Cooper defines 4 interesting kinds of goals:
the main goals of the person using the program. They may even be
unrelated to the program domain, such as „don't feel stupid“
and „don't make errors“, but they are the main reason
your users use your program. They have priority over everything: if
you miss personal goals, your program just won't be used.
When you get to understand goals a bit better, try to remember how many otherwise very good pieces of software miserably stay unused and disappear. One of the most likely reasons for it, is that they were missing their users' personal goals.
work goals: the goal for which the person is requested to use the program. They may be something like „increase sales“ or „submit a paper to the conference“. Work goals are said to be hygienic goals: they are required to use the program, but they are not the users' motivation of using the program. A program that targets work goals but misses personal goals, fails.
practical goals: practical goals are required goals needed to reach personal or work goals. If your personal goal is to view a nicely rendered 3D model of a scene, before getting that you'll have the practical goal of creating the scene model. Practical goals are hygienic, too: they are required, but they aren't the main cause for motivation.
there are thing we tend to take for granted and strongly influence
our design, but which are not really goals. For example, „use
few CPU cycles“ can be a false goal which makes our
application more dumb. Word processors and smart editors got away
with this false goal and do use CPU cycles while we type, providing
features like error highlighting, word completion, method name
completion that we all tend to love.
Even „be easy to use“ can be a false goal: if you're designing a plane cockpit, you don't want it to be easy to use, but you want it to be efficient: you don't mind the pilot requiring 4 years of training to use it, as soon as she doesn't make errors and can spot and correct anomalies in the most efficient way.
Try to work out a list of the various goals of your persona, and try to sort them out in the categories of „personal“, „work“, „practical“ or „false“. It may not be easy at first, because we're used at a huge level of confusion in this field; but once you built yourself a good picture of the goals you are addressing, you'll discover that the rest of the design, and even the implementation, will be just a downhill ride.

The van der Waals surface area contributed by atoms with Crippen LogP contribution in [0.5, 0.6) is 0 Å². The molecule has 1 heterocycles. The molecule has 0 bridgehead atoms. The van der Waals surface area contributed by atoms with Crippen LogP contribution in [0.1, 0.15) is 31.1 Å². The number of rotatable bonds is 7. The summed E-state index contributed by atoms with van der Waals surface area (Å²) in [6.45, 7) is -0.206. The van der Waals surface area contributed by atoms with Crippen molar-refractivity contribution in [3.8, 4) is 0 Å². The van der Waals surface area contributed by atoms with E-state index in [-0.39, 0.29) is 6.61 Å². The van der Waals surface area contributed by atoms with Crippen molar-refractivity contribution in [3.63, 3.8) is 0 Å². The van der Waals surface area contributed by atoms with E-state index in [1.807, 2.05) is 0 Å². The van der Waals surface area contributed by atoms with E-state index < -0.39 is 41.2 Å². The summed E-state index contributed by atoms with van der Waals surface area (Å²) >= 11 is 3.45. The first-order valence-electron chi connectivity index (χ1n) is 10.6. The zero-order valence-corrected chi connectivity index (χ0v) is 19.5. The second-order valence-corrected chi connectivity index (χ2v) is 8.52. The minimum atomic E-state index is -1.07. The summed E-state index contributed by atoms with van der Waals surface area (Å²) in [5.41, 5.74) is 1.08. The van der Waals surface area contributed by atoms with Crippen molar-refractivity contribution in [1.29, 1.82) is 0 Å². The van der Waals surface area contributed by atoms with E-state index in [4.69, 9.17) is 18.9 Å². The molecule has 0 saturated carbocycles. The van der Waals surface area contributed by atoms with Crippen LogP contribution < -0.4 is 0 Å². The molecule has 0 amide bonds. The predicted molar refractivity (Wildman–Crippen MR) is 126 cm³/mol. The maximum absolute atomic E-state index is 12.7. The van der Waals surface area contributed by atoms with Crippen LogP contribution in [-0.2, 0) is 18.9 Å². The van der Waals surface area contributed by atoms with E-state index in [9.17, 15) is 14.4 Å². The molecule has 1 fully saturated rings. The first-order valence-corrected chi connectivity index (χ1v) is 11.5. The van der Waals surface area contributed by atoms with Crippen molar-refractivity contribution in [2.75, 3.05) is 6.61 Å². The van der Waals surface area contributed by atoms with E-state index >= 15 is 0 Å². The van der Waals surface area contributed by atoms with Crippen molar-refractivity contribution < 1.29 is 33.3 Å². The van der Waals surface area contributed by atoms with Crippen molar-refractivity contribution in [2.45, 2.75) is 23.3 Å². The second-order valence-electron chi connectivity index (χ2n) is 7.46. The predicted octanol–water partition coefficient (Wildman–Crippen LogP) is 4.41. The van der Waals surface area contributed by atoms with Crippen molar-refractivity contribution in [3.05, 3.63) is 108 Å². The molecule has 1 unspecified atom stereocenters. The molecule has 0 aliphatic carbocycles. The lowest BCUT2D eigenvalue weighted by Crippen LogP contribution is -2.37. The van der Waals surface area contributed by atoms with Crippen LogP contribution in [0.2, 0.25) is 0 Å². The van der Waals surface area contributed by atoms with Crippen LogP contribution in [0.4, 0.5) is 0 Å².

For most small software projects, once you get persona and goals right you already have a clear idea of all the rest of the design and implementation, and will code your successful application with great enthousiasm and satisfaction.
If you are building a bigger application, however, and especially if you are building an interface for something new, for concepts for which no interaction has been implemented and tested yet, you may want to take an additional step: task analysis.
Performing task analysis means working to figure out, for every goal, what tasks your persona will need to perform in order to attain it. Here are some examples of task analysis you could do:
investigating how people work towards those goals nowadays, maybe without using a computer.
decompose tasks in subtasks (hierarchical task analysis), both to understand them better and as a basis to lay out the various parts of your interface.
There are notations and tools to assist in task analysis and other related steps.
If you want to know more, you can find a lot, and I mean a lot of techniques, suggestions, examples about user and task analysis on .
Alan Cooper provided a very nice checklist of for designing good applications, tailored like politeness rules for clerks and waiters: the 14 principles of polite software:
Software Is Interested in Me
trying to remember my preferences and to adapt to my habits; the proposed defaults, for example, could be computed based on the values I input more frequently
Software Is Deferential to Me
error messages should not insult me, but soggest the right way of doing things. Likewise, tooltips, labels, hints and other messages should appear as suggestions on how to do things in the right waay, not as orders to make lusers comply
Software Is Forthcoming
software should be ready to answer to my requests doing all what is necessary: if I ask for the soup at the restaurant, the waiter will also bring a spoon even if I didn't explicitly ask for it
Software Has Common Sense
software should satisfy users' goals in the most appropriate way possible, without digressing in useless things
Software Anticipates My Needs
where possible, it'd be nice to anticipate future options of users and get somehow ready for them. For example, a web browser could preload the text content of every link target in a page, so that whenever we click on one, we can see the link contents right away.
Software Is Responsive